This year's All-Area team was versatile, deep and highly skilled. Here is a quick refresher on the 33 players that made up the Sun-Times three All-Area teams.

First team

Devin Burns, So., Forward, Loyola
Kristen Dodson, Sr., Forward, Waubonsie Valley, Player of the Year
Maddie Mulford, Sr., Forward, New Trier
Jenna Szczesny, Jr., Forward, Barrington

Meaghan Gelinas, Sr., Midfielder, Lake Zurich
Heather Handwork, Sr., Midfielder, Plainfield North
Jenna Kentgen, Sr., Midfielder, Metea Valley
Kelli Zickert, Sr., Buffalo Grove, Midfielder

Jenny Barr, Sr., Defender, St. Charles North
Talise Romain, Sr., Defender, Neuqua Valley

Morgan Harris, Sr.,Goalie, Hersey

Second team

Abbie Boswell, Jr., Forward, Naperville North
Allie Ingham, Sr., Forward, Buffalo Grove
Kelly Maday, So., Forward, New Trier
Sophie Pohl, Sr., Forward, St. Charles North

Katie Ciesiulka, Sr., Midfielder, Neuqua Valley
Lucy Edwards, Sr., Midfielder, Lake Forest
Kim Jerantowski, Sr., Midfielder, Lemont
Emily Lange, Sr., Midfielder, Lyons

Sonia Ost, So., Defender, St. Charles East
Sarah Warren, Sr., Defender, Hinsdale South

Emma Rigby, Jr., Goalie, Waubonsie Valley

Third team

Emily Gaither, Sr., Forward, Manteno
Lauren Gierman, Sr., Forward, Hersey
Esme Kline, Jr., Forward, Young
Allison Kruk, Sr., Forward, St. Edward

Kaily Bruch, Jr., Midfielder, Glenbrook South
Mackenzie Fuller, Sr., Midfielder, Waubonsie Valley
Sofia Pavon, Jr., Midfielder, Lane
Taryn Yakubowski, So., Midfielder, Huntley

Lexi Cesario, Sr., Defender, Lincoln-Way North
Drew Wentzel, Sr., Defender, Conant

Kendra Sheehan, Sr., Goalie, St. Charles East

As great these teams were, the reality is many high-level players, who had great individual seasons and played on elite teams and are going to play at a high level in college, were left off. As a point of comparison, the all-state teams selected by the Illinois High School Soccer Coaches Association (IHSSCA) had 80 all-state players, of whom nearly 50 are players from the Sun-Times' coverage area.

More than 20 players deemed all-state by the coaches were left off the Sun-Times' All-Area team. Here is a comprehensive of the other standouts this spring in girls soccer, listed alphabetically by their primary position.

Forwards: Olivia Amdur, Jr., Parker; Maggie Armstrong, Jr., New Trier; Jessica Bianchi, Jr., York; Erin Fitzgerald, Sr., Lyons; Darcy Cunningham, Jr., St. Charles East; Chelsea Gnan, Jr., St. Edward; Mia Hollingsworth, Jr., Libertyville; Emily Kellow, Jr., Deerfield; Gianna Marconi, Sr., Downers North; Jenny McKendry, So., Lake Forest; Aleksandra Mihailovic, Jr. Lemont; Sarah Mullen, So., Northside; Caroline Murphy, Sr., Fenwick; Sam O'Brien, Sr., West Aurora; Brittany Paganucci, So., Glenbard East; Rachel Pappas, So., Lincoln-Way North; Alliyah Parker, Fr., Warren; Lexi Pelafas, Jr., Wheaton North; Olivia Peters, So., Glenbrook South; Maggie Roe, Fr., Waubonsie Valley; Sophia Schnitzler, Sr., Manteno; Avalon Senn-Raemont, Sr., McHenry; Sara Stevens, Sr., Plainfield North; Tess Trinka, Sr., Oak Park-River Forest; Savanah Uveges, Sr., South Elgin; Natalie Wade, Jr., Lane; Maura Walsh, Sr., St. Ignatius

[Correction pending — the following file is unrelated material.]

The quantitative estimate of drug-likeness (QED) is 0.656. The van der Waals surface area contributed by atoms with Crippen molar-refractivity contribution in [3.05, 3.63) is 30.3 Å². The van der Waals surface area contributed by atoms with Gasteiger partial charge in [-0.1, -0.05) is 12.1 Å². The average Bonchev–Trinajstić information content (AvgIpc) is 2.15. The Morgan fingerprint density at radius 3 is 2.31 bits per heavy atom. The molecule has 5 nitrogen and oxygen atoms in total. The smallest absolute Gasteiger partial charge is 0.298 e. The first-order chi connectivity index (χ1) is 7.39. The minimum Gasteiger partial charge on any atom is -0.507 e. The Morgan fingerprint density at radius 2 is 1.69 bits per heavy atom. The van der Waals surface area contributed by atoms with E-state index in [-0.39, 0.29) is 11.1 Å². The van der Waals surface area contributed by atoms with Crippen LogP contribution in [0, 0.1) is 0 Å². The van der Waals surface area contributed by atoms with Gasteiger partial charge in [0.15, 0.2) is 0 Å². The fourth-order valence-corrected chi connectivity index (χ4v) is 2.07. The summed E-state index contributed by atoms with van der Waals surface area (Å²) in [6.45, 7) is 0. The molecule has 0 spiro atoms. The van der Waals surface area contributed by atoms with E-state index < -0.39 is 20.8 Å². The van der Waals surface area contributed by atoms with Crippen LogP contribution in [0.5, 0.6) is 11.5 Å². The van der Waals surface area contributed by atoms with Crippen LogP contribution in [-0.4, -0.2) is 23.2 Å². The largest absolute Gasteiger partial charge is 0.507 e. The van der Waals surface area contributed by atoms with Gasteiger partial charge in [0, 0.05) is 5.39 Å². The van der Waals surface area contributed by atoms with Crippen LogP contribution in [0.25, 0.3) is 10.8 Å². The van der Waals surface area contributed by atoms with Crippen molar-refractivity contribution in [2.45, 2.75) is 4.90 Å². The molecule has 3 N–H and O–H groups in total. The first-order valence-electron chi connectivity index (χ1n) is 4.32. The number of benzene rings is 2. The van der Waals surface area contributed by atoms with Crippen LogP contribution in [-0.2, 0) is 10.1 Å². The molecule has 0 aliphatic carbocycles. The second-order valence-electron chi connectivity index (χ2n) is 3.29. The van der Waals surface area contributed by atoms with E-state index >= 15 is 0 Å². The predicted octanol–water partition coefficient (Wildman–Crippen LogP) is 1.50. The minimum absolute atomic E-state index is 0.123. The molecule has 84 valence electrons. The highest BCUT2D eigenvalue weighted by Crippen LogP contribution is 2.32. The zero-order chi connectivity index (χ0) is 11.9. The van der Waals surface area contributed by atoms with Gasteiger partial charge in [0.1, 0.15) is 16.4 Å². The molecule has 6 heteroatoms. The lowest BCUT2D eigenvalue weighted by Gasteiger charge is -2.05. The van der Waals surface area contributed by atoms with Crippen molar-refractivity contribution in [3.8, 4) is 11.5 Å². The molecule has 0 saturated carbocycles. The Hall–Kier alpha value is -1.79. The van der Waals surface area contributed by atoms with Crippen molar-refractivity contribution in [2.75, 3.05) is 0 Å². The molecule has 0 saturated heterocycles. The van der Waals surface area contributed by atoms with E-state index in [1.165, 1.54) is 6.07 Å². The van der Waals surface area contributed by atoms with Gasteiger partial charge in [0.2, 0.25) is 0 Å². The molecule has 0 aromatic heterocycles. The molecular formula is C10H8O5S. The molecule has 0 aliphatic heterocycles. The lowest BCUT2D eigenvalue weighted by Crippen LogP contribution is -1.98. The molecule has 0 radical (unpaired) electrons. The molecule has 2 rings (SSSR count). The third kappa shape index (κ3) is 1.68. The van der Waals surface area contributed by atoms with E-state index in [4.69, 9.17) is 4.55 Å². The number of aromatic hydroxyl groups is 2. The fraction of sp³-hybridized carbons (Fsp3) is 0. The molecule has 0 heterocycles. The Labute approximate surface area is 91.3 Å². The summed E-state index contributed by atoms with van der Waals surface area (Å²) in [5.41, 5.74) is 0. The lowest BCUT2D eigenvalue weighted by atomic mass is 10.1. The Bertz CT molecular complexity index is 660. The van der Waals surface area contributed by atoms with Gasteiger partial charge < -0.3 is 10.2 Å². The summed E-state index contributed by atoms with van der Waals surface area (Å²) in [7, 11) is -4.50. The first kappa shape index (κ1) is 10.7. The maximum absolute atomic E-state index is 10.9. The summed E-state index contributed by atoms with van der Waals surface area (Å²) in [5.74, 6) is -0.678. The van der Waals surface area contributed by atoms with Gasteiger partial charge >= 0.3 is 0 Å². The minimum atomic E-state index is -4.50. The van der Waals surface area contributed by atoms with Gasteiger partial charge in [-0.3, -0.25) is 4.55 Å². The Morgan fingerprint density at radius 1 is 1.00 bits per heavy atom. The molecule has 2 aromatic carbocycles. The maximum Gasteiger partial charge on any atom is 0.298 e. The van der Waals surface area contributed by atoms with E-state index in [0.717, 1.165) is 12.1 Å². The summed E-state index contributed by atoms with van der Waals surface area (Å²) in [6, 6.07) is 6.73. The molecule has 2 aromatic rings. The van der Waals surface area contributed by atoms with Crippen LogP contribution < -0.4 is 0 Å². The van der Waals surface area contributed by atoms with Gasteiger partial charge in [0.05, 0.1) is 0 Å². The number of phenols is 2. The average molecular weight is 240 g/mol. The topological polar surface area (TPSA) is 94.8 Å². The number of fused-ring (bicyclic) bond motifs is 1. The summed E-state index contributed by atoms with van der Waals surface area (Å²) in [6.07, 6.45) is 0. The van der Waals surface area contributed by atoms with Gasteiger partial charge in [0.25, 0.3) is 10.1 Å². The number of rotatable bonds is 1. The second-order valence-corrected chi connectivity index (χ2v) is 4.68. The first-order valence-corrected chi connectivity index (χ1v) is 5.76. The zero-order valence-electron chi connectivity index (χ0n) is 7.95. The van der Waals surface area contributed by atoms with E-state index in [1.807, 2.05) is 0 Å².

Midfielders: Lia Baldo, Sr., Loyola; Katie Baumann, Sr., Benet; Molly Cahill, Sr., New Trier; Leah Celarek, Jr., Conant; Alison Cerny, Sr., Hinsdale Central; Michele Chernesky, Jr., Mundelein; Erin Chynoweth, Jr., Plainfield North; Sammi Farkos, Sr., Homewood-Floosmoor; Celia Frei, Jr., New Trier; Bianca Galassini, Fr., Lincoln-Way North; Skylar Groth, Sr., Buffalo Grove; Amanda Hilton, Sr., St. Charles East; Carly Hoke, Jr., Lake Forest; Tori Iatarola, Sr., Loyola; Alexis Jakuszewski, Jr., WW South; Abby Joyce, Sr., Naperville Central; Alyssa Kovatchis, Jr., York; Morgan Kemerling, Sr., Waubonsie Valley; Corey Lepoudre, Sr., St. Edward; Kyleigh Maday, Sr., Providence; Carrie Madden, Sr., Barrington; Bella Manobianco, Jr., Northside; Michelle Morefield, Sr., Benet; Abigail Nordeen, Sr., Huntley; Hannah Ondrey, Sr., Manteno; Nicole Niro, Sr., Barrington; Emily Osoba, Sr., Sandburg; Mary Rose Pettenuzzo, Sr., Prospect; Monica Ramirez, Sr., St. Edward; Alex Ruffer, Sr., Glenbard East; Jessica Schmidt, Sr., Maine South; Emily Scianna, Fr., Lincoln-Way East; Alena Sidwell, Jr., Metea Valley; Annie Waldoch, Sr., Geneva; Margaret Zahrah, Sr., Young